Every now and then the Physiotherapy Alberta offices are host to some hot debates - the kind that only happen when you put a few opinionated and passionate people around a lunch table. Recently, one of these debates erupted on the subject of accountability, and more particularly, what an individual practitioner’s responsibilities are when they are selling their treatments.
We all sell services in the context of physiotherapy practice, whether we are selling directly to patients, to third party payers, or to Alberta Health Services. If you are being paid to be a physiotherapist, you are selling your services.
Having sat on the Conduct Committee for a number of years, I have heard more than one complaint from a patient who paid for services and did not get better. They presented to the Committee with the belief that the physiotherapist’s practice must have been unskilled or they would have recovered. As difficult as it was to explain to these individuals that treatment doesn’t always work and there are no guarantees; that doesn’t make the treatment unskilled or inappropriate. But is that the whole story?
I don’t think it is.
Whether you are being paid an hourly wage to provide services in your local hospital, or charging for a series of private practice treatment sessions, you have a professional responsibility to sell treatment that works.
This responsibility is supported by the following requirements found in the Standards of Practice:
Recently, the Auditor General of Alberta presented a report on Chronic Disease Management (CDM) that included a report about the lack of accountability between family physicians and Alberta Health:
“Physicians are primarily accountable to their patients for the quality of their care. They are also accountable to the college for their professional conduct. The department receives billings from physicians indicating the patient, location and date of service, diagnoses and medical service provided. The department does not require any direct accountability from physicians for the quality of care they provide or the results they achieve for funds provided… Until CDM expectations are set, and systems are put in place to see they are met, the department’s vision for effective primary health care for every Albertan will not be realized.”
Physiotherapists are similarly accountable for the quality of care they offer to their patients and are accountable to Physiotherapy Alberta for their professional conduct. It would be nice to believe that a lack of accountability to payers wasn’t leading to inefficiencies and substandard outcomes in our own profession for the patients we serve both with chronic diseases and otherwise, but that simply isn’t the case.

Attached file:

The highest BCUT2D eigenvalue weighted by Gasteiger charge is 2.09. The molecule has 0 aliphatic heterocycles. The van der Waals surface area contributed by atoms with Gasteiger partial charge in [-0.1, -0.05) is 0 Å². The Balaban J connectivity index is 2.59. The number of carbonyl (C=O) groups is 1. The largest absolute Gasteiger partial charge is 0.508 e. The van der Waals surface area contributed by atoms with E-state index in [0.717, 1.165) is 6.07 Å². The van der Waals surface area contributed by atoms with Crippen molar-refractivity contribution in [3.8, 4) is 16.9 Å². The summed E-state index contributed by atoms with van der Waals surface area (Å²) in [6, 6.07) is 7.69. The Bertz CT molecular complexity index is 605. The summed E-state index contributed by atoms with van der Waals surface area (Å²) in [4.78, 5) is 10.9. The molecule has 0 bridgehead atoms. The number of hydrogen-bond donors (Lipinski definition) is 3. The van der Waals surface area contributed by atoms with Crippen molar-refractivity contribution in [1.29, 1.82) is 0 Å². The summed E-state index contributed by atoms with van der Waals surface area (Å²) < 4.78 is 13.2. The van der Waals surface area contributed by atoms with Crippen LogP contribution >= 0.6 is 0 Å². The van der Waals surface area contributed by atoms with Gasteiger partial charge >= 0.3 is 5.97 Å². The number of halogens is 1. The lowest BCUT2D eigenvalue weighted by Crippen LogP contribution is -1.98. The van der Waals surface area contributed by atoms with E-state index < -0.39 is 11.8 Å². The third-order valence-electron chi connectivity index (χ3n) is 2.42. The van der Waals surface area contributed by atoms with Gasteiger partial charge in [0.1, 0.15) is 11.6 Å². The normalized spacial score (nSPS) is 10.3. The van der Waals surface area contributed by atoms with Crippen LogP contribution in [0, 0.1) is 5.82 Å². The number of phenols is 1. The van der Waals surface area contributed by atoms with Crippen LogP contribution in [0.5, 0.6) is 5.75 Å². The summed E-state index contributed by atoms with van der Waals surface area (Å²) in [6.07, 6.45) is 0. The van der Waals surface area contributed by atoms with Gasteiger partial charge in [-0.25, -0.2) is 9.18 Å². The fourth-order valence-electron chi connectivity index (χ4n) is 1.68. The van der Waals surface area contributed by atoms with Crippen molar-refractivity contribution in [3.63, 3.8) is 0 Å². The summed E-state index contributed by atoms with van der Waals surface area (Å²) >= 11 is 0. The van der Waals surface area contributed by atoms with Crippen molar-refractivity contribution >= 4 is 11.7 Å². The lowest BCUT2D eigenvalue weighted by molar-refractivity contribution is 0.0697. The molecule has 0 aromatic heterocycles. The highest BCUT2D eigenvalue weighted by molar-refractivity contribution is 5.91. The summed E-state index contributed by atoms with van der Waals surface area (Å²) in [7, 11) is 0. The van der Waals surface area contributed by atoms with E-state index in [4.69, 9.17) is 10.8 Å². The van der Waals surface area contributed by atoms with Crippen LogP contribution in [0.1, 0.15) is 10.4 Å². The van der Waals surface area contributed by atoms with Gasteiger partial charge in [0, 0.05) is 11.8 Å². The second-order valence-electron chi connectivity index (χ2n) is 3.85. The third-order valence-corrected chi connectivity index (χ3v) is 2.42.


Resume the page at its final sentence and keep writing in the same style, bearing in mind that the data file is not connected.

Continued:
In an annual analysis of health benefits spending, Green Shield Insurance reported a rapid rise in use of paramedical services such as physiotherapy, massage, and chiropractic services. Usage data seems to indicate that some services are being used not as a health care service but as part of a patient’s lifestyle. Another disturbing trend is the increased incidence of individuals using all three services in tandem. As the report states:
“There are situations where this traveling in threes is medically warranted, but the large usage of this combination of benefits suggests that using all three may represent a savvy business model of cross-referrals more than evidence-based health care. It appears that good old-fashioned marketing is increasingly offering these services as a package deal.”
Again, that doesn’t match with the concepts of professionalism or accountability. It certainly doesn’t match the requirements to value the client’s best interest or avoid activities in which professional judgment could be compromised or is for the sole purpose of personal gain.
Let me ask you this: are you selling expensive treatments that have little to no evidence to support their use? Are you selling effective treatments, but not providing them in an adequate dose to be effective? Are you working for a business that places priority on revenue generation over clinical considerations?